Bottineau was initially established as “Oak Creek” in 1883 before being renamed in honour of Minnesota frontiersman and Métis pioneer Pierre Bottineau just a year after the city’s establishment.

Bottineau has several places to visit, from the sprawling Bottineau Winter Park to the world-class International Peace Garden outside Bottineau-proper.


The city of Devils Lake, on the shores of North Dakota’s largest freshwater lake with the same name, offers world-class fishing, boating and sailing right on the city’s doorstep.

The native Dakota people inhabited Devils Lake before the region’s official settlement began during the mid-1800s, with the city itself founded in 1882.

The city has a charming downtown with local shops, restaurants and the historical Devils Lake Carnegie Library.

Fort Totten State Historic Site provides insights into military and Native American history in the region.

This North Dakota city also has a golf course and the nearby Sullys Hill National Game Preserve is where nature enthusiasts can see bison and elk and go birdwatching.


The city of Carrington in North Dakota’s Central Flyway region is a popular destination among bird watchers throughout the Dakotas.

It is among the six Birding Drives Dakota trails available throughout the Missouri Coteau.

Carrington has a small population of just over 2,000 people, making it a quieter experience from cities such as Fargo or Bismarck, however, it’s this tranquillity that is part of its attraction.

Despite the city’s small size, a few interesting attractions exist, such as the National Register of Historic Places-listed Putnam House and the Foster County Museum.


The unofficial gateway to North Dakota’s Fort Ransom State Park and Sheyenne National Grassland, the city of Lisbon was not named after the Portuguese capital but rather Lisbon, New York, by the city’s founder Joseph L. Colton, who settled in 1880.

Fort Ransom State Park is excellent for camping, hiking, fishing and horseback riding.

You can also visit the restored 19th-century homestead, Sunne Farm, to see historical demonstrations showing how the region’s farmers once worked.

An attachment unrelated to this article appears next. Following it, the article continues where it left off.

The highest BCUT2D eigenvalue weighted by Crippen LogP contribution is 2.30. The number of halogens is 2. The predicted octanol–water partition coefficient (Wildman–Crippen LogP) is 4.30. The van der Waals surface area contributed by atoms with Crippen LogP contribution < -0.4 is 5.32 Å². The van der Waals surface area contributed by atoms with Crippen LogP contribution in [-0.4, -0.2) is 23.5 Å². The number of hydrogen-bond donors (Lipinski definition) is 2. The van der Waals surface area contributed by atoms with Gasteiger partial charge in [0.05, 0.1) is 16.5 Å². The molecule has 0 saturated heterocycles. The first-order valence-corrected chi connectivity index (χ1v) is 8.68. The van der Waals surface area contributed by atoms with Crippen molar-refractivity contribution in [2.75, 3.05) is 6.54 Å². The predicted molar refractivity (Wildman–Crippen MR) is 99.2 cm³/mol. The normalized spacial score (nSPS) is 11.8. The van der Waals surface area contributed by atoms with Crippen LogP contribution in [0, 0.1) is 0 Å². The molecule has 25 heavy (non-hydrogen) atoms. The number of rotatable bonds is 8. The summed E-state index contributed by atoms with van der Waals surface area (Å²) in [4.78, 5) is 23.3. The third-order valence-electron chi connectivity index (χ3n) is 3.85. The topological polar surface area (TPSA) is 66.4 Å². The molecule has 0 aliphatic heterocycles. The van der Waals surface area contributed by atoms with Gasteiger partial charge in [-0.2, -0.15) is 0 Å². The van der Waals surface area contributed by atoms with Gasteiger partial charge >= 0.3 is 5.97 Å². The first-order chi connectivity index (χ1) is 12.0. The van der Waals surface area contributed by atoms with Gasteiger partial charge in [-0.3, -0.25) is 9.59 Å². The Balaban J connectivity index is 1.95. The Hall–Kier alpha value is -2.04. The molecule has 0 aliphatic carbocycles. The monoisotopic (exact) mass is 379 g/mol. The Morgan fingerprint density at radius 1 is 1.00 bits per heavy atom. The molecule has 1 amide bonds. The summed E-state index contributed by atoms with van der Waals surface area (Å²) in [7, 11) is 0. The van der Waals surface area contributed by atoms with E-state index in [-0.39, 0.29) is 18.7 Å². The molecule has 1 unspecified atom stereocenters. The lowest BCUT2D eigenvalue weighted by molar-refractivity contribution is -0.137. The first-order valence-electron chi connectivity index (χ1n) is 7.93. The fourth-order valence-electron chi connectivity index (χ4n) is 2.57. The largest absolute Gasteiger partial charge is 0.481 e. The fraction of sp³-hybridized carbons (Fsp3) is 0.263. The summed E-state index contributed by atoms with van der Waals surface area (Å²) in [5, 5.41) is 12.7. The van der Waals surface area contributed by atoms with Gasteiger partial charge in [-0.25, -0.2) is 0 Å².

Lisbon’s other attractions include the Lisbon Opera House (built in 1895) and the Sheyenne River Valley National Scenic Byway.

The latter is a stunning drive that is breathtaking in the fall when the foliage changes colour.


Once the geographic centre of the United States before South Dakota’s Belle Fourche snatched that title away from it, Rugby is a quirky low-key city in North Dakota.

It was the birthplace of Clifford Thompson, one of the tallest men in the world and the tallest actor to ever portray a role in a Hollywood film.

Although Rugby’s self-appointed title as the geographic centre of the US is dubious, it’s fun to stop by the city’s Geographical Center of North America Monument.

The Prairie Village Museum has over 20 historic buildings and items offering a peek into life on the prairie during the late 19th and early 20th centuries.


One of the youngest mid-sized cities in North Dakota, the city of Lincoln in the state’s south-central region serves as a middle ground between urbanity and rural Midwest, with downtown Bismarck just a 7-mile (11 km) journey away.

Lincoln has a population of almost 5,000 people despite only being established in 1977 and forms part of the suburban sprawl of North Dakota’s capital city.

One of the key events is the annual Lincoln Days, a community celebration with a parade, games, food and other festivities.